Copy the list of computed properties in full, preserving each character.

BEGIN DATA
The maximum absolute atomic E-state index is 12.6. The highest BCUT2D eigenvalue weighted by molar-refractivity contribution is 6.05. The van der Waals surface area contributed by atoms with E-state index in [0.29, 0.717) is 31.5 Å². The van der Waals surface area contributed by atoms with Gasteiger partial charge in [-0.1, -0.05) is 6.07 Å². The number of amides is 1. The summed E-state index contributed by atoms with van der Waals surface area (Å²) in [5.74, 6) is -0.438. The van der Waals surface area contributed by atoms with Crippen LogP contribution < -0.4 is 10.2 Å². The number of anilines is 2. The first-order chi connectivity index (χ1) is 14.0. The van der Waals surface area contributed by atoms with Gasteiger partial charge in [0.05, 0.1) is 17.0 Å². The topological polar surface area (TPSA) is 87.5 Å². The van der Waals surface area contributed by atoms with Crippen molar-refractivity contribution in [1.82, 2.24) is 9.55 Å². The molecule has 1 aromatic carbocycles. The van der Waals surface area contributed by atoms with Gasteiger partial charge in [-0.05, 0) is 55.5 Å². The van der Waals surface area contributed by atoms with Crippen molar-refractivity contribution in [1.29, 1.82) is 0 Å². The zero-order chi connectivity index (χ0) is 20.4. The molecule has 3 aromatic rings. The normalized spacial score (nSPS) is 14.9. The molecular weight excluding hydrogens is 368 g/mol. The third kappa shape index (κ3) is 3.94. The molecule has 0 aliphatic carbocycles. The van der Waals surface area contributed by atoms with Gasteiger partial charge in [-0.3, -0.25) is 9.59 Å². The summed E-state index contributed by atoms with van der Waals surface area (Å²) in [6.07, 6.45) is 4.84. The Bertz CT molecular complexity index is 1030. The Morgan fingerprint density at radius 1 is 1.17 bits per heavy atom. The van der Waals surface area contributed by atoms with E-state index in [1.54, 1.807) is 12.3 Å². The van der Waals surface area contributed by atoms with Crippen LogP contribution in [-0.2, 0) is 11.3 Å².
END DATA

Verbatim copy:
The maximum absolute atomic E-state index is 12.6. The highest BCUT2D eigenvalue weighted by molar-refractivity contribution is 6.05. The van der Waals surface area contributed by atoms with E-state index in [0.29, 0.717) is 31.5 Å². The van der Waals surface area contributed by atoms with Gasteiger partial charge in [-0.1, -0.05) is 6.07 Å². The number of amides is 1. The summed E-state index contributed by atoms with van der Waals surface area (Å²) in [5.74, 6) is -0.438. The van der Waals surface area contributed by atoms with Crippen LogP contribution < -0.4 is 10.2 Å². The number of anilines is 2. The first-order chi connectivity index (χ1) is 14.0. The van der Waals surface area contributed by atoms with Gasteiger partial charge in [0.05, 0.1) is 17.0 Å². The topological polar surface area (TPSA) is 87.5 Å². The van der Waals surface area contributed by atoms with Crippen molar-refractivity contribution in [1.82, 2.24) is 9.55 Å². The molecule has 1 aromatic carbocycles. The van der Waals surface area contributed by atoms with Gasteiger partial charge in [-0.05, 0) is 55.5 Å². The van der Waals surface area contributed by atoms with Crippen molar-refractivity contribution in [1.29, 1.82) is 0 Å². The zero-order chi connectivity index (χ0) is 20.4. The molecule has 3 aromatic rings. The normalized spacial score (nSPS) is 14.9. The molecular weight excluding hydrogens is 368 g/mol. The third kappa shape index (κ3) is 3.94. The molecule has 0 aliphatic carbocycles. The van der Waals surface area contributed by atoms with Gasteiger partial charge in [-0.3, -0.25) is 9.59 Å². The summed E-state index contributed by atoms with van der Waals surface area (Å²) in [6.07, 6.45) is 4.84. The Bertz CT molecular complexity index is 1030. The Morgan fingerprint density at radius 1 is 1.17 bits per heavy atom. The van der Waals surface area contributed by atoms with E-state index in [1.54, 1.807) is 12.3 Å². The van der Waals surface area contributed by atoms with Crippen LogP contribution in [-0.2, 0) is 11.3 Å².